Recent posts from blogs about Japan. Shige gives us a peek at Kappa-bashi, a Tokyo neighborhood with a warren of restaurant supply shops. The 1970 Osaka World Expo’s astounding Ultrasonic Bath of the Future never really took off, but Pink Tentacle shows us what might have been. The lights go on at the Hiroshima Carp’s gleaming new stadium, and Get Hiroshima has the footage. What Japan Thinks about adorable dancing emoticons in its email. The Workaholic Hostess closes the door on the ghetto club and the Hopeless Romantic experiences temporary insanity with a killer soundtrack. At An Eternal Thought in the Mind of Godzilla, paintings of…Godzilla. Neojaponisme gives a word history of the zoku in bosozoku, and Melinda at Tokyo Through the Drinking Glass hits us with a sake personality quiz. I’m a namazake. I make people feel alive.
Eric Cunningham is a graduate student keeping a fascinating blog of his time in Otaki, a mountain village in Nagano with a population of just under a thousand. Recent posts include accounts of ice fishing for wakasagi, traditional roof construction in Otaki, and a neighbor’s water wheel, used to grind rice flour.
Eric’s research, as far as I can tell, focuses on the relationship between modern Japanese forestry practices and the country’s declining upland communities, seeking in part to uncover traditional approaches that might alleviate some of the problems arising from 21st century pressures on local resources. That by itself would interest some readers, but the blog also offers expansive meditations on hikes to frozen summits, including wonderful photos of alpine shrines wreathed in windblown snow, some drinking stories, and illustrated passages from Dogen’s “Mountain and Water Sutra.” Especially for readers interested in Japanese folkways, from making soba to twisting shimenawa rope from rice straw, In the Pines is a real winner. Here or from the sidebar.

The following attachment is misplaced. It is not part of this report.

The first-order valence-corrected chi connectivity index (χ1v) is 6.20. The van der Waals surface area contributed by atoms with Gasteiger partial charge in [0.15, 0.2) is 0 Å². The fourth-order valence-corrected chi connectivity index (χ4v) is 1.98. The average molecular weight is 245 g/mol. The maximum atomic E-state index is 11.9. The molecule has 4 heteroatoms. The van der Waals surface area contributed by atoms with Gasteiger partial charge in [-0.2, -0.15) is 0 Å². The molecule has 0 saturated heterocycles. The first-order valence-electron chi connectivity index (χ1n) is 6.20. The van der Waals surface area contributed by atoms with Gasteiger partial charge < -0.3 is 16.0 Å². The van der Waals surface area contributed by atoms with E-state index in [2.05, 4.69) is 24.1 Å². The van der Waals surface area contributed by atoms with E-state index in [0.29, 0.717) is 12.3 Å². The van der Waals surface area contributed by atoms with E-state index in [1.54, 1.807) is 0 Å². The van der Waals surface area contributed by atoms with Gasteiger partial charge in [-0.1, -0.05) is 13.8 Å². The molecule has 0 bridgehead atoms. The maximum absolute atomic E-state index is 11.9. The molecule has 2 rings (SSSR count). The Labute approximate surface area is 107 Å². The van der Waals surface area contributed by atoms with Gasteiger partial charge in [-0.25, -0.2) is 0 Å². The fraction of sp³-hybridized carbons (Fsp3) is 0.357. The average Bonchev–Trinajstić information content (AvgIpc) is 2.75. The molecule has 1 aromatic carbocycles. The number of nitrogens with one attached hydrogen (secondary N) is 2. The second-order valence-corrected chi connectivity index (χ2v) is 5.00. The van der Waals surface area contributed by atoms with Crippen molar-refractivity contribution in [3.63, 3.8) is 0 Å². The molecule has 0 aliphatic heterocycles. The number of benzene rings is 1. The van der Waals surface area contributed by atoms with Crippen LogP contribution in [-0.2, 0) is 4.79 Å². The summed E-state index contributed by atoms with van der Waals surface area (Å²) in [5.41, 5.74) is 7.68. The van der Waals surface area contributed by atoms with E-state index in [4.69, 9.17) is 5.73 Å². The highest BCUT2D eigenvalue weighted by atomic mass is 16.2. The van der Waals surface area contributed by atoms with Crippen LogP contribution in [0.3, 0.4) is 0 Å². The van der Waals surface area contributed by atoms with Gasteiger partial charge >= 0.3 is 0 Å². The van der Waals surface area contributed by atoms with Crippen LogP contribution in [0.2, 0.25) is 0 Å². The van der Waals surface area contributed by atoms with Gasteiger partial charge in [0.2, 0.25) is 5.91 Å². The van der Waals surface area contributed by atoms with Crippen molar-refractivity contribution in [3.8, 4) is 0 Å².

By now, most regular readers of Japan blogs will have wandered across Gaijin Smash. With fairly frequent entries going back to 2004, Az has been blogging long and well enough to have attracted an audience that extends beyond the gaijin blog ghetto. It took me a while to warm up to Gaijin Smash. For one thing, the gaijin vein is played out. You’re not Japanese. Neither am I. Let’s move along. Add to that a persistent, trilling whining in the background of many of the posts and some readers may begin looking elsewhere. And yet…
The thing about Az is he’s smart, he has an excellent eye for what’s going on around him, and he’s often very, very funny. And he’s been here long enough now to have had a broad range of experiences in Japan. Starting at the first of his archived posts, it’s easy to spend an absorbing afternoon reading his story. Real characters come and go, and Az himself quickly emerges as a very likeable, self-deprecating man, and because he’s been at it for several years you get a real sense of his developing relationship with the country. I hope he’ll keep at it. Visit here or from the sidebar.
Blogs about Japan are the whole reason this site exists. Whether you live in Japan, hope to visit Japan one day, or simply have an interest in Japanese pop culture or the Japanese language, my goal is to point you toward Japan blogs worth reading.